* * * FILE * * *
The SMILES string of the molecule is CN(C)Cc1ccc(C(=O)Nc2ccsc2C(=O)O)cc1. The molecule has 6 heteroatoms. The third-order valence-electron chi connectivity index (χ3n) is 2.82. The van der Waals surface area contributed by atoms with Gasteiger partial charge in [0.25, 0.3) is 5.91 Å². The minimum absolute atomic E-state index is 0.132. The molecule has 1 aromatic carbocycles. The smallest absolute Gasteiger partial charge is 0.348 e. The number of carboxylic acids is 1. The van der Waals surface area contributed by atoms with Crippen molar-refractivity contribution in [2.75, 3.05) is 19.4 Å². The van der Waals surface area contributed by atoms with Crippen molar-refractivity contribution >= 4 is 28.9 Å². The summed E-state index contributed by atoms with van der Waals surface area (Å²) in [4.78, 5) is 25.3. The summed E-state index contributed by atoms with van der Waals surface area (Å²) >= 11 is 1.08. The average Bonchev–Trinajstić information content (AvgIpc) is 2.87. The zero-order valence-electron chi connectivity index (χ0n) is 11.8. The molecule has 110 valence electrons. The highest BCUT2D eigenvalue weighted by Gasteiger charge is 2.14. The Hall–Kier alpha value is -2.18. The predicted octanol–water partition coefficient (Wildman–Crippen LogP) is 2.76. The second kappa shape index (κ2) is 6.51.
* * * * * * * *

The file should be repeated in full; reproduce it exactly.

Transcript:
The SMILES string of the molecule is CN(C)Cc1ccc(C(=O)Nc2ccsc2C(=O)O)cc1. The molecule has 6 heteroatoms. The third-order valence-electron chi connectivity index (χ3n) is 2.82. The van der Waals surface area contributed by atoms with Gasteiger partial charge in [0.25, 0.3) is 5.91 Å². The minimum absolute atomic E-state index is 0.132. The molecule has 1 aromatic carbocycles. The smallest absolute Gasteiger partial charge is 0.348 e. The number of carboxylic acids is 1. The van der Waals surface area contributed by atoms with Crippen molar-refractivity contribution in [2.75, 3.05) is 19.4 Å². The van der Waals surface area contributed by atoms with Crippen molar-refractivity contribution >= 4 is 28.9 Å². The summed E-state index contributed by atoms with van der Waals surface area (Å²) in [4.78, 5) is 25.3. The summed E-state index contributed by atoms with van der Waals surface area (Å²) >= 11 is 1.08. The average Bonchev–Trinajstić information content (AvgIpc) is 2.87. The zero-order valence-electron chi connectivity index (χ0n) is 11.8. The molecule has 110 valence electrons. The highest BCUT2D eigenvalue weighted by Gasteiger charge is 2.14. The Hall–Kier alpha value is -2.18. The predicted octanol–water partition coefficient (Wildman–Crippen LogP) is 2.76. The second kappa shape index (κ2) is 6.51.